Family mourning loss of 98-year-old Philadelphia Tuskegee Airman

PHILADELPHIA (WPVI) -- A family in Philadelphia is mourning the loss of a Tuskegee Airman who put his life on the line during World War II.

Major Bertram Levy, 98, was a Tuskegee Airman - part of an elite, all-Black unit of WWII fighter pilots, now a dwindling generation of trailblazing African American men.

Levy passed away this week.

"Every Veterans Day including last year he was always honored somewhere locally," said Levy's daughter, Susan Levy Giles.

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This year, the family is celebrating Levy's life and legacy without him.

"Him not to be here, and not to be able to say to him how proud we are, and to thank him, I think it deepens the sense of loss," she said.

Levy came a long way from his South Philadelphia neighborhood, receiving multiple awards including the Congressional Gold Medal in 2007 from President George Bush.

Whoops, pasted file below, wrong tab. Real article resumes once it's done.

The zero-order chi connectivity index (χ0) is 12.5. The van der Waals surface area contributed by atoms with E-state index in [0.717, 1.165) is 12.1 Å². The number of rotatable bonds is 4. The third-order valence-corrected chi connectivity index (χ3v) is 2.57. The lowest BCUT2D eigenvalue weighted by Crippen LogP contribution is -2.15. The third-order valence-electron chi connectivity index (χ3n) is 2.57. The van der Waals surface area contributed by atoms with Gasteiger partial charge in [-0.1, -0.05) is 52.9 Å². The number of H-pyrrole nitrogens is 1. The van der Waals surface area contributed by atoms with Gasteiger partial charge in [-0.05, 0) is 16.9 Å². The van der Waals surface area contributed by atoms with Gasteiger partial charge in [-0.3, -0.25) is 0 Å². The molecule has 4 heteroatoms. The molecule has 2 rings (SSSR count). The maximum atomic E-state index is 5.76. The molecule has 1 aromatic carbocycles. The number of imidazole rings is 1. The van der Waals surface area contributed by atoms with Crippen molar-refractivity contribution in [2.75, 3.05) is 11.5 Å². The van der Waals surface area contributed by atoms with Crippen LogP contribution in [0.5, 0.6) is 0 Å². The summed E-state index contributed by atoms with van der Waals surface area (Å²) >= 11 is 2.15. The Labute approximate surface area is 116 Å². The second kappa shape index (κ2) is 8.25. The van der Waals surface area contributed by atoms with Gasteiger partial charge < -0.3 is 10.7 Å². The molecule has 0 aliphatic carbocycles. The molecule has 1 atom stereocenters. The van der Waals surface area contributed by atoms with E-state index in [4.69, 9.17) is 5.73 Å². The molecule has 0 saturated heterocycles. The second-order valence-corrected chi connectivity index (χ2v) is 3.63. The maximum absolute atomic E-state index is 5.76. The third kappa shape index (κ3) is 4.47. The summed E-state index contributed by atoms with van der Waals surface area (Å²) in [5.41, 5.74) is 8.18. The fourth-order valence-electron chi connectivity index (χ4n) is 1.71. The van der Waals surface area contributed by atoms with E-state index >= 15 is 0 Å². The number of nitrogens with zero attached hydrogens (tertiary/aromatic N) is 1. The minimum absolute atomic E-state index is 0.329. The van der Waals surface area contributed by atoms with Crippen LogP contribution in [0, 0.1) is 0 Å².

"Burt was one of the navigator bombardiers," said Dr. Eugene RIchardson, who is also a Tuskegee Airman and a friend of Levy's.

"Just hearing the guys are passing away, history is fleeting. It's pretty sad," he said.

Levy became one of the first Black commercial realtors in the city, president of the Pennsylvania Board of Realtors, and a founding member of the Philadelphia Federal Credit Union.

"He was a brilliant man. You name it, he knew it and he could do it," said Mike McAllister, a board member of the Philadelphia Federal Credit Union.

Almost 10 decades of breaking barriers and making a difference, Levy gave new meaning to the sky's the limit.
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